The first rule is that raw bones are preferable to cooked bones as raw bones are digested a lot more easily.  There are one or two exceptions to this which I will mention later.

The best types of bones to feed are the softer types.  Soft brisket bones are excellent, knuckle bones are good and so are large marrow bones.  It is much better if the bones have big chunks of meat attached as this provides excellent exercise for the teeth and gums. 


The best types of bones to feed are the softer types.

Recent research has shown that ox tails, chicken wings and chicken necks are particularly valuable - but some dogs even like raw carrots!!  A raw carrot is totally safe and cleans the teeth as well as a bone.

At this point, I am sure that many pet owners are shrieking in horror at the thought of feeding their pets chicken bones.  Has not the veterinary industry been saying for years that chicken bones are dangerous because they splinter?  Times change and the birds that are sent to market now are young, immature birds of about 12 - 14 weeks of age.  Their bones are soft, especially the bones of the wings and necks, and are quite safe.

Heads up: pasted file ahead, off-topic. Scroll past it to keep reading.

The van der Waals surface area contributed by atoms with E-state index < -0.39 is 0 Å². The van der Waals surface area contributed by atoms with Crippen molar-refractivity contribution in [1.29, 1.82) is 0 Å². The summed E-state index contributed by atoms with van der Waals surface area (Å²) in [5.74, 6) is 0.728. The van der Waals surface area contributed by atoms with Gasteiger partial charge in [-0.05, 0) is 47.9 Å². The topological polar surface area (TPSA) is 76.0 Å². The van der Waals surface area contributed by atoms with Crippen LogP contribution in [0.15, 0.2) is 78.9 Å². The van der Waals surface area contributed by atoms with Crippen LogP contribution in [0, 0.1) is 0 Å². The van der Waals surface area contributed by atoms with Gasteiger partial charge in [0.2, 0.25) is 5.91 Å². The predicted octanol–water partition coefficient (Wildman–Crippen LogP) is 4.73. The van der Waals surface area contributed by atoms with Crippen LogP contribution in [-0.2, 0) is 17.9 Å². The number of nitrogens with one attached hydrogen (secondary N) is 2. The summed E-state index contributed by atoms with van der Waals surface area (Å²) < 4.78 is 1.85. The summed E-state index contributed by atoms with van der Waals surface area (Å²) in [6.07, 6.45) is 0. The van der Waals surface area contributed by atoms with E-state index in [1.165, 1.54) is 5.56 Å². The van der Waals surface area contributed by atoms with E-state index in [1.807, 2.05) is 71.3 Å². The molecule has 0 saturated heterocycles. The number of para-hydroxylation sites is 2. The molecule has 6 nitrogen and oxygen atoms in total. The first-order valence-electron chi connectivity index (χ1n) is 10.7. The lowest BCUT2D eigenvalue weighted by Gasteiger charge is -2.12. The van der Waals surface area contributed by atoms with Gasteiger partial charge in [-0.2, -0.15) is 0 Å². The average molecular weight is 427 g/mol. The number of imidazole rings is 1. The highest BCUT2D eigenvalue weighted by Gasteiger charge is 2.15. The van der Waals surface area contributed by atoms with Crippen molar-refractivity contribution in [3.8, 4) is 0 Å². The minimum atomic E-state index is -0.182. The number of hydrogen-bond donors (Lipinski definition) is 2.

Alternatively, pig's ears and similar smoked chews are enjoyed by most dogs and are generally quite safe.

Cats are a bit more cerebrally endowed than dogs and to some, the idea of chewing a bone in public is just too low class to be considered for a creature of such superior station.  It all comes back to the catch phrase of the cat lobby - Cats Rule Dogs Drool.  However, if they are sure no one's looking, even the haughtiest of felines will usually succumb to a chicken wing if the flesh is browned in a frying pan or masterfully roasted to purrfection.  So, as an exception to the 'raw bone rule', cats do often seem to prefer their chicken wings at least seared brown or roasted.  In reality, it is rare indeed for chicken wings from a roast chicken to cause cats (or dogs) problems.

Boney Tails